• St Patrick's Catholic School is located a few blocks away from the smelter and St Stephen's preschool is located opposite the smelter.

  • If reopened, the smelter will be the largest lead and sulphur dioxide polluter in NSW.

  • The smelter will operate 24 hours a day, seven days a week.

  • Emissions from the smelter will include cadmium, arsenic, chromium, cobalt (all carcinogens), sulphur dioxide, copper, iron, mercury, zinc & lead.

  • The following suburbs have and will be affected by smelter emissions Port Kembla, Kemblawarra, Warrawong, Primbee, Coniston, Berkeley, Lake Heights, Mangerton, Wollongong West and Warilla.

  • A "Child Blood Lead" study determined Port Kembla to be a community at risk from lead contamination.

  • The Director-General of the EPA described the Minister's decision to allow the reopening of the development as "madness".

  • During 1991-1994 the smelter breached pollution control standards every day it was operating. The current developers were part owners during this period.

  • The developers claim that they will install a world class $170 million pollution control system. It has become clear, however, that they are only going to use 1 part of this 3-part pollution control system and that it will be second hand. No smelter in the world has been able to achieve the standards the developers claim will be reached.

  • In Queenstown, TAS, copper production operations similar to the Port Kembla Copper Smelter have resulted in the eradication of all vegetation within a 15km radius of the site.

  • The NSW Health Department has identified Wollongong as having a cancer rate four times higher than expected.

  • Bob Carr says the Illawarra region is crying out for jobs and that it needs the smelter. The reopening of the copper smelter will create only 270 jobs. Surely, in this case, the costs far outweigh the benefits of this development for the Illawarra region. Local residents will be slowly poisoned while large corporations make huge profits…


  • The University of Wollongong SRC and IRATE (Illawarra Residents Against Toxic Environments), a community action group, are involved in a campaign which opposes the reopening of Southern Copper Smelter at Port Kembla…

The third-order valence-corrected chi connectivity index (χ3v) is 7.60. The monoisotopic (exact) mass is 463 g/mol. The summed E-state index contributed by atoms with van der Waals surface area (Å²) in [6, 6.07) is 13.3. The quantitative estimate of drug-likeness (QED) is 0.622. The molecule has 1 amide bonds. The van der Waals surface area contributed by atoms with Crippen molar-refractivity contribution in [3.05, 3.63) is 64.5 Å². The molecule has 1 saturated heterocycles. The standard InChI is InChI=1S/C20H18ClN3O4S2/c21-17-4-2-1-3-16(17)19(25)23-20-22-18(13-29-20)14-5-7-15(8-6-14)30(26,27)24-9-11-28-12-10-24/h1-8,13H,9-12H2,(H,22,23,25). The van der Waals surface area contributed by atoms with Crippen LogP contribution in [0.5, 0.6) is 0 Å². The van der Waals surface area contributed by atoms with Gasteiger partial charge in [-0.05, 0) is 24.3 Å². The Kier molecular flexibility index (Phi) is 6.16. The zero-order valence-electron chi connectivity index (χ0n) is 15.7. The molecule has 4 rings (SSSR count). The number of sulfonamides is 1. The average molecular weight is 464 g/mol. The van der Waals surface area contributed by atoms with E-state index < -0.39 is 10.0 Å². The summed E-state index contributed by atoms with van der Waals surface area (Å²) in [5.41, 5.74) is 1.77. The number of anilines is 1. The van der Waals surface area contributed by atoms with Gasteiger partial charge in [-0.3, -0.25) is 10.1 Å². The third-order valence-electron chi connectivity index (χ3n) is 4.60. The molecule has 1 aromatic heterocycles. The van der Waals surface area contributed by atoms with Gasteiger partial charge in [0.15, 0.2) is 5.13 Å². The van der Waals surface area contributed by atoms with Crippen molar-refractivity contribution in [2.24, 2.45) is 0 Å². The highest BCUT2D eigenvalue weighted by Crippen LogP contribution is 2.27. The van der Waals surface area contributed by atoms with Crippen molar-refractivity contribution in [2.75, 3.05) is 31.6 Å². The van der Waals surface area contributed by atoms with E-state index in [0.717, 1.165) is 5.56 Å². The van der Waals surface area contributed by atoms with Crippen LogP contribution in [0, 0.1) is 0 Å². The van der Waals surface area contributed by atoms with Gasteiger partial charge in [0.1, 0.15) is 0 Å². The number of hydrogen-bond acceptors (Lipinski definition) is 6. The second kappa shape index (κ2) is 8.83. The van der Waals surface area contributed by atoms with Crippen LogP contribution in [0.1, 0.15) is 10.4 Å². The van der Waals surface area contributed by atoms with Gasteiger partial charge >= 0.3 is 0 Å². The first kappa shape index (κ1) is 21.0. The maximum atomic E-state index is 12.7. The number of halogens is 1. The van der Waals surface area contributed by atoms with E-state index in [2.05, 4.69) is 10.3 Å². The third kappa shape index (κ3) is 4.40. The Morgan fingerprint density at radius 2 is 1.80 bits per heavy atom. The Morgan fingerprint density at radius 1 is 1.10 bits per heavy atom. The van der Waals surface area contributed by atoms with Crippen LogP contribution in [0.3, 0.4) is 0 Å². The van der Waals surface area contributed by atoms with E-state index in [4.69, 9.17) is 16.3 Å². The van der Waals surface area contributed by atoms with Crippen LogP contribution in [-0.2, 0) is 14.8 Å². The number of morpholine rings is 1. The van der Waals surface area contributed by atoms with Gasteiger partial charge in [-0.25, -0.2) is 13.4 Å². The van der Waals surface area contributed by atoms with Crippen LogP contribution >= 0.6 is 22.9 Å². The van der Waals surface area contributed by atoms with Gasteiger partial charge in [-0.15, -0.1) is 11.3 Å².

• Helen Hamilton's court case must be allowed to proceed via the Port Kembla Development (Special Provisions) Act 1997 being repealed.

  • A comprehensive public consultation process must be undertaken which incorporates an extensive release of all information regarding the smelter's pollution emissions and their impact on health and the environment. This should be undertaken for all future industrial developments in urban environments.

  • Considering the uncertainty regarding the type, extent and effect of pollution emissions from the copper smelter, the expansion, upgrade and the smelter's reopening should not proceed until the uncertainty is removed.

  • The University of Wollongong SRC is outraged that the Carr Government possesses the power to stop a court case, which challenges the validity of the development consent, from proceeding. It is unconstitutional in the sense that it blurs the roles of the legislature, the judiciary and the executive, thereby violating the doctrine of the separation of powers and destroying the principles of due process and democracy.

  • Further, we are outraged that the NSW Parliament perceives the lack of public consultation concerning the redevelopment as a "legal technicality" and that this perception, under-mines the importance of the legal process as a mechanism of governmental accountability.

For more information about the campaign call Olive Rodwell on (02) 4274 4935, after 2pm, or David Gilmour on (02) 4275 1110.